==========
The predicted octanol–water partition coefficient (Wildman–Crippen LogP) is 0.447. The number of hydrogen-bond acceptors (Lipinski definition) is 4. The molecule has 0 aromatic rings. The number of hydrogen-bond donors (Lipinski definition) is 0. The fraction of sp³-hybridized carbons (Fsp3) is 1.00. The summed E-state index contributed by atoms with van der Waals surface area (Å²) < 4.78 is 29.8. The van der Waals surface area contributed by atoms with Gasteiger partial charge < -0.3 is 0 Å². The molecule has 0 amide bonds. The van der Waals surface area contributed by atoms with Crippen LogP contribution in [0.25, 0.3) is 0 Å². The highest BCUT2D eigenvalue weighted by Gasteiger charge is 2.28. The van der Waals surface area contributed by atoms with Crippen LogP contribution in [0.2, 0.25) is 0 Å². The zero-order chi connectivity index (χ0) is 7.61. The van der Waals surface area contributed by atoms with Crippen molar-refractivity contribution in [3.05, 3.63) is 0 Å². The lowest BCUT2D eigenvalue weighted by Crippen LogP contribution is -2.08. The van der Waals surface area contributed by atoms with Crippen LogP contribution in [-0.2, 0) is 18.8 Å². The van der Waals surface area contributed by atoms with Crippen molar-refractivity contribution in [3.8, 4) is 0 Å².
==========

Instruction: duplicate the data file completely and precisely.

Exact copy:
The predicted octanol–water partition coefficient (Wildman–Crippen LogP) is 0.447. The number of hydrogen-bond acceptors (Lipinski definition) is 4. The molecule has 0 aromatic rings. The number of hydrogen-bond donors (Lipinski definition) is 0. The fraction of sp³-hybridized carbons (Fsp3) is 1.00. The summed E-state index contributed by atoms with van der Waals surface area (Å²) < 4.78 is 29.8. The van der Waals surface area contributed by atoms with Gasteiger partial charge < -0.3 is 0 Å². The molecule has 0 amide bonds. The van der Waals surface area contributed by atoms with Crippen LogP contribution in [0.25, 0.3) is 0 Å². The highest BCUT2D eigenvalue weighted by Gasteiger charge is 2.28. The van der Waals surface area contributed by atoms with Crippen LogP contribution in [0.2, 0.25) is 0 Å². The zero-order chi connectivity index (χ0) is 7.61. The van der Waals surface area contributed by atoms with Crippen molar-refractivity contribution in [3.05, 3.63) is 0 Å². The lowest BCUT2D eigenvalue weighted by Crippen LogP contribution is -2.08. The van der Waals surface area contributed by atoms with Crippen LogP contribution in [-0.2, 0) is 18.8 Å². The van der Waals surface area contributed by atoms with Crippen molar-refractivity contribution in [3.8, 4) is 0 Å².